Mr. Bryant C. Gumbel
Host and Anchor
Show," CBS-TV News
Doctor of Humane Letters, honoris causa
Bryant C. Gumbel is one of
the most familiar and respected figures in broadcast journalism today.
In 1999, he was named anchor of "The Early Show,” a production
of CBS-TV News. The broadcast debuted on November 1st of that year in
a new, state-of-the-art, broadcast facility on Fifth Avenue in New
York City. Since joining CBS News in March 1997, Gumbel has anchored
the CBS News magazine, Public Eye with Bryant Gumbel (1997-1998),
which received two Peabody Awards, an Overseas Press Award, and two
Emmy Awards. He also anchored the primetime special, "CBS
News/Time 100: 20 Who Changed Our Lives."
Mr. Gumbel is enjoying his sixth year as host of the Home Box Office
(HBO) series, “Real Sports with Bryant Gumbel,” which debuted in
April 1995, and to date, has earned seven Emmy Awards. He had the high
honor of hosting the 49th Emmy Awards and, adding to his talents,
formed Dunbar Productions, a syndication and production company, in
partnership with the syndication arm of CBS. Dunbar is credited for
such progressive productions as "The Reading Club," a
roundtable literary talk show series hosted by Renee Pouissaint, which
is co-produced with Howard University’s television station, WHUT-TV.
Prior to joining CBS News, Mr. Gumbel worked for NBC for nearly 25
years, where he served in many noteworthy capacities. He anchored
NBC-TV's "Today" for 15 years (1982-1997); hosted NBC's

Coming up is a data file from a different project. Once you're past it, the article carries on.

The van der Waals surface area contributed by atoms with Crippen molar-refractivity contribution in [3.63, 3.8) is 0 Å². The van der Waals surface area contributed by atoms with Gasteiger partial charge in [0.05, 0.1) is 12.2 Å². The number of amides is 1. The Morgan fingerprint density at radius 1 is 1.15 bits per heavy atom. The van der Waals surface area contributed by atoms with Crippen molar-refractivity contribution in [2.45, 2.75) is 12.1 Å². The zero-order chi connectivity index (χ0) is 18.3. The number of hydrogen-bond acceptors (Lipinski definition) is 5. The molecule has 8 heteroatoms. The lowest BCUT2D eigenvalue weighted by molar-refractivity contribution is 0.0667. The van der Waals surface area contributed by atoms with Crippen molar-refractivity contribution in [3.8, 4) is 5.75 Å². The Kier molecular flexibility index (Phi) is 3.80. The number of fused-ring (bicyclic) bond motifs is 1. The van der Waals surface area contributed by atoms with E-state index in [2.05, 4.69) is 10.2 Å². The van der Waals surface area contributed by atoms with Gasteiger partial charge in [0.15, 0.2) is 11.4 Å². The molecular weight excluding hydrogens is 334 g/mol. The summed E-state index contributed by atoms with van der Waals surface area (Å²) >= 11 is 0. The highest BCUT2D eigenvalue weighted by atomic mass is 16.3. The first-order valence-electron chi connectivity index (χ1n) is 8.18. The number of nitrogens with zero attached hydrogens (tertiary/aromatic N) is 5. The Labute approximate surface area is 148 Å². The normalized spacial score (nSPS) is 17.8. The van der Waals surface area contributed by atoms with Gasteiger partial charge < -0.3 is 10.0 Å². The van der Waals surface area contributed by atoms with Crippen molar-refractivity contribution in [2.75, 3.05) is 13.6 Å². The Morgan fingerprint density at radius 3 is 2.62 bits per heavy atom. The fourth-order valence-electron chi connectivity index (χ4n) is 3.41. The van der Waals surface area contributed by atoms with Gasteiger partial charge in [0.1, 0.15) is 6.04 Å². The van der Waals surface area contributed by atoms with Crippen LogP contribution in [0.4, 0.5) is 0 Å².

primetime coverage of the 1988 Olympic Summer Games in Seoul, Korea;
served as contributing anchor for the primetime news magazine,
"Dateline NBC," and covered the 1992 presidential
Mr. Gumbel has compiled a remarkably diverse array of credits. He has
interviewed superpower leaders and Super Bowl heroes and has covered
foreign wars, elections, international summits and presidential
inaugurations. He has reported from all corners of the globe,
including Europe, China, Australia, Russia, Cuba, sub-Saharan Africa,
South America, and the Middle East. He covered the outbreak of the
Persian Gulf War from Saudi Arabia, the reopening of arms negotiations
from Geneva, and the 10th anniversary of the fall of Saigon from Ho
Chi Minh City. Gumbel has earned an Edward R. Murrow Award from the
Overseas Press Club, an Edward Weintal Prize from Georgetown
University for diplomatic reporting, and a George Foster Peabody Award
for his work in Vietnam.
In addition, he has received four Emmy Awards, the Martin Luther King
Award from the Congress of Racial Equality, three NAACP Image Awards,
and the Frederick D. Patterson Award, the United Negro College Fund's
Mr. Gumbel’s work in orchestrating and anchoring the Africa
broadcasts, earned him the International Journalism Award from
TransAfrica, the Africa's Future Award from the U.S. Committee for
UNICEF, and the leadership award from the African-American Institute.
Bryant Gumbel was born September 29, 1948, in New Orleans, and was raised in Chicago. He graduated from Bates College in Lewiston, Maine, with a liberal arts degree. He has a son, Bradley Christopher, and a daughter, Jillian Beth. He lives in New York.